Just as is the case for temporary employment agencies (see below), the studies and the information that we have received indicate that in practice wet leasing companies find it difficult to apply the posting rules. In general, these are often completely ignored and also A1 declarations are not requested for posted aircrew. More frequently wet leasing companies are declaring their aircrew as self-employed workers so as to bring them outside the scope of the Posting of Workers Directive. This is so even if many of the aircrew are bogus self-employed, as their working conditions and the relation with the company indicate an employment relationship. But also for aircrew which do have an employment contract, the posting rules are often not applied.

      7.3 Cases of transnational services in the framework of temporary employment agencies or placement agencies

      In this case, the temporary employment agency sends (posts) its aircrew workers to an air carrier to work from a secondary base in another Member State. The temporary employment agency is the posting entity. We will use the term ‘temporary employment agency’, even if some of these intermediary companies or placement agencies only declare their aircrew as self-employed persons and not as employees.
      Some posting situations are difficult to identify because the aircrew are not employed by the air carrier but by temporary employment agencies or placement agencies. However, the fact that the air carrier is not the employer does not change the conclusion that in case of a temporary assignment in another Member State during which the worker is assigned to a secondary base, the Posting of Workers Directive should apply. Using temporary employment agencies with a view to evade the posting rules, as some air carriers seem to do, is not an acceptable practice from a legal perspective.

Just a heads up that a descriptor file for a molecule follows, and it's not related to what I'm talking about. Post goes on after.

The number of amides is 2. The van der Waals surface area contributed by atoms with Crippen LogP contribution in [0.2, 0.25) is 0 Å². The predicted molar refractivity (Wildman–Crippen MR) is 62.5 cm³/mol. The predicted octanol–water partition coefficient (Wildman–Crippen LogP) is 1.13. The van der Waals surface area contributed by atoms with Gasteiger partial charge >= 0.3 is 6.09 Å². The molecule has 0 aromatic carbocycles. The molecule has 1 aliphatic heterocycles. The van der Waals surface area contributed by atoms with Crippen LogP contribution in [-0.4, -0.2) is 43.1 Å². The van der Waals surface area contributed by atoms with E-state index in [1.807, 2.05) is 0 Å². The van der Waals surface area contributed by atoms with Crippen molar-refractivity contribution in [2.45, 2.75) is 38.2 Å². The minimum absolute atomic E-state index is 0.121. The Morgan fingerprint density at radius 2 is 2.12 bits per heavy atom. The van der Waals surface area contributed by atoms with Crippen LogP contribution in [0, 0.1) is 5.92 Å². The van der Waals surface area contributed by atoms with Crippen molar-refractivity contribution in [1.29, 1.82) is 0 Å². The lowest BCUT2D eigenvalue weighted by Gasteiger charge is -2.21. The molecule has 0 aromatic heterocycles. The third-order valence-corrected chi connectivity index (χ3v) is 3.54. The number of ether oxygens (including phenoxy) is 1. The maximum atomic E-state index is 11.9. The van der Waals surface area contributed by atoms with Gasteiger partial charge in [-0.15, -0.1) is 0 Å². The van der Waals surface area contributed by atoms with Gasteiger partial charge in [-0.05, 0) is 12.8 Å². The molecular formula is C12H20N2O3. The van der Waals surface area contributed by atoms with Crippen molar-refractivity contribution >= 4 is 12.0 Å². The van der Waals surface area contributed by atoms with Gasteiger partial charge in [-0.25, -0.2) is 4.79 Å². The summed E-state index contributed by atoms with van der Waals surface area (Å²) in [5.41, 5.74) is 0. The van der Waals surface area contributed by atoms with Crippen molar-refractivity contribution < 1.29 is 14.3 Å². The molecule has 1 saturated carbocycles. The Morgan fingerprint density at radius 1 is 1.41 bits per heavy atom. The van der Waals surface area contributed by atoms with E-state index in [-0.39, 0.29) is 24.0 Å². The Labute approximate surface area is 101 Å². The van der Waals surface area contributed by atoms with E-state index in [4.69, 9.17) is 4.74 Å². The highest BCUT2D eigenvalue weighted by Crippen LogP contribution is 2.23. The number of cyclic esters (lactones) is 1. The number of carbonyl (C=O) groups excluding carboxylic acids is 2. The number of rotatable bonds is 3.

In general, posting temporary agency aircrew workers to another Member State will fall under the scope of the Posting of Workers Directive. However, there can be exceptions, by way of example when the agency is posting the aircrew to (secondary) bases which change after relatively short intervals (e.g. every two months) to other Member States and the aircrew worker is never really returning to a home base from which he/she would normally work. In this situation, these secondary bases actually correspond to his/her home base which changes after very short intervals. Such a worker is what we called a highly mobile worker and the Posting of Workers Directive does not apply to such a situation.
      Likewise, a situation which would resemble the circumstances of the aircrew in the CJEU case regarding Crewlink & Ryanair should not be qualified as falling under the scope of the posting rules.46xCJEU 14 September 2017, C-168/16 and C-169/16, Crewlink & Ryanair, ECLI:EU:C:2017:688. In this case Ms Nogueira and others, of Portuguese, Spanish or Belgian nationality, concluded, in the course of 2009 and 2010, contracts of employment with Crewlink, a legal person established in Ireland. Each of their contracts of employment provided that those workers would be employed by Crewlink and seconded (posted) as cabin crew with Ryanair.47xThis corresponds specifically to the facts for case C-168/16, but not for case C-169/16, in which the aircrew was not hired through an agency but directly by Ryanair. The employment contracts also specified that their work relationship was subject to Irish law and that the courts of that Member State had jurisdiction over all disputes relating to the performance or termination of those contracts. However, Charleroi (Belgium) was their home base and all their tasks where performed in and out of Charleroi. This case was not about the application of the Posting of Workers Directive, nor about the applicable legislation (Rome I) but about the competent jurisdiction (Brussels Ibis Regulation). The CJEU ruled that the Belgian judge was competent to handle the case, basing its decision on the concept of the habitual place of work. As this same concept is also the core element of Article 8 of the Rome I Regulation, it is evident that the same reasoning can be followed for the application of the (Belgian) employment legislation.48xF. Temming, ‘The case of Sandra Nogueira and Others v Crewlink Ireland Ltd and Miguel José Moreno Osacar v Ryanair Designated Activity Company. Comment to Court of Justice of the European Union (Second Chamber), judgement of 14 September 2017, Case C-168/16’, European Labour Law Journal, 2018, No. 2, pp. 206-215; P. Van Den Bergh, ‘Ryanair: missing link tussen Rome en Brussel’, Arbeidsrechtjournaal, 2017, No. 2, p. 17. In addition, this means that Crewlink was not posting these aircrew workers from Ireland to Charleroi (their home base), within the meaning of the Posting of Workers Directive: it is not only the Belgian hard-core labour provisions that should be applied, but the full Belgian employment law.